input terminals at one end of said body for receiving a soliton pulse having a preselected width;
output terminals at the other end of said body at which the soliton pulse is produced with a reduced temporal width;
said body defining a path between said input and said output terminals for the non-linear coupling of said soliton pulse therebetween and for selectively dispersing a portion of said pulse therealong so as to steepen the wavefront of said soliton pulse, said path having a progressively reduced, spatially reduced time constant, so as to compress the soliton pulse travelling between said input and said output terminals so as to progressively compress the time length of the soliton pulse in a manner to produce a temporally compressed soliton pulse at said output terminal; and
said body comprises a strip lien transmission line with first and second spaced planar conductors and said dielectric components therebetween, the thickness of one conductor varying periodically with length, with portions of maximum and minimum thicknesses decreasing from input end to output end.
10. A pulse compressor for soliton pulses, comprising:
a continuous double-ended body;
input terminals at one end of said body for receiving a soliton pulse having a preselected width;
output terminals at the other end of said body at which the soliton pulse is produced with a reduced temporal width;
said body defining a path between said input and said output terminals for the non-linear coupling of said soliton pulse therebetween and for selectively dispersing a portion of said pulse therealong so as to steepen the wavefront of said soliton pulse, said path having a progressively reduced, spatially reduced time constant, so as to compress the soliton pulse travelling between said input and said output terminals so as to progressively compress the time length of the soliton pulse in a manner to produce a temporally compressed soliton pulse at said output terminal; and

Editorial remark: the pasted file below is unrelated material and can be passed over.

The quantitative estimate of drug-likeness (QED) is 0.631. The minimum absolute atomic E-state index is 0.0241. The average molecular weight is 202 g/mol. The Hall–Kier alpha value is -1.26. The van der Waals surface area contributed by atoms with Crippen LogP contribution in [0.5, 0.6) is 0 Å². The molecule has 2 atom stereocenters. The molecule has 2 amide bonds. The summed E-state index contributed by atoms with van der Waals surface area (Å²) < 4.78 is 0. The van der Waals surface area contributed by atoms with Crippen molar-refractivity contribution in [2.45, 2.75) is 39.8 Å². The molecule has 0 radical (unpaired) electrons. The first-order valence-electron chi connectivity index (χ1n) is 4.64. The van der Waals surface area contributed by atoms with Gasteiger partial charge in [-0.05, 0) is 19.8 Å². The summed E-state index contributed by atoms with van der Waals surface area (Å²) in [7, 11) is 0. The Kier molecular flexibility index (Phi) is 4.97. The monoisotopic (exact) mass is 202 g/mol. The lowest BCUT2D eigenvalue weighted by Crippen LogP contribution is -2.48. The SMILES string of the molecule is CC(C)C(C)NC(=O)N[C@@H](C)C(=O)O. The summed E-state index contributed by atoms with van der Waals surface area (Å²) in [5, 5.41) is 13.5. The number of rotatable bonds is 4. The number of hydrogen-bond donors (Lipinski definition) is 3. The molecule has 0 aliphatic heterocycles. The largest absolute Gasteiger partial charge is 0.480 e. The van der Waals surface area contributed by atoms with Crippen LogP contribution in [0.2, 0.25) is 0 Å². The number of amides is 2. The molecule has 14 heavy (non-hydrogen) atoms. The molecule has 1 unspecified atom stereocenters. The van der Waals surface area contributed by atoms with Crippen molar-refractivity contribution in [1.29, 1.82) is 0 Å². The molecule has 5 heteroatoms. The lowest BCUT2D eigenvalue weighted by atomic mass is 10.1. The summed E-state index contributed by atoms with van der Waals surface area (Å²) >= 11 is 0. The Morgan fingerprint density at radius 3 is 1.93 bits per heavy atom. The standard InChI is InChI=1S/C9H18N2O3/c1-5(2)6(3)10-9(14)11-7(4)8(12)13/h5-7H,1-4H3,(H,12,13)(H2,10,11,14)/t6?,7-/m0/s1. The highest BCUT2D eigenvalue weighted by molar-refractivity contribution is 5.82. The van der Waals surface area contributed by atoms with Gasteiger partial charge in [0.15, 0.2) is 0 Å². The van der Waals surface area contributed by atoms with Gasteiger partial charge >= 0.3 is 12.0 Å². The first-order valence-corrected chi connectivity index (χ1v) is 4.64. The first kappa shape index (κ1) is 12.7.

said body comprises a strip line transmission line with a first wider and a second narrower planar conductor spaced apart by intervening dielectric components, the width of the second conductor varying with geometrically spaced alternations, the distances between portions of successive maximum widths decreasing from input end to output end.
11. A pulse compressor for soliton pulses, comprising:
a continuous double-ended body;
input terminals at one end of said body for receiving a soliton pulse having a preselected width;
output terminals at the other end of said body at which the soliton pulse is produced with a reduced temporal width;
said body defining a path between said input and said output terminals for the non-linear coupling of said soliton pulse therebetween and for selectively dispersing a portion of said pulse therealong so as to steepen the wavefront of said soliton pulse, said path having a progressively reduced, spatially reduced time constant, so as to compress the soliton pulse travelling between said input and said output terminals so as to progressively compress the time length of the soliton pulse in a manner to produce a temporally compressed soliton pulse at said output terminal; and
said body comprises a strip line transmission line with a first wider and a second narrower planar conductor spaced apart by intervening dielectric components, the second conductor having opposed lateral edges, at least one of which is notched with a periodic series of notches, with distances between notches varying periodically with length.
12. A pulse compressor for soliton pulses, comprising:
a continuous double-ended body;
input terminals at one end of said body for receiving a soliton pulse having a preselected width;
output terminals at the other end of said body at which the soliton pulse is produced with a reduced temporal width;
said body defining a path between said input and said output terminals for the non-linear coupling of said soliton pulse therebetween and for selectively dispersing a portion of said pulse therealong so as to steepen the wavefront of said soliton pulse, said path having a progressively reduced, spatially reduced time constant, so as to compress the soliton pulse travelling between said input and said output terminals so as to progressively compress the time length of the soliton pulse in a manner to produce a temporally compressed soliton pulse at said output terminal; and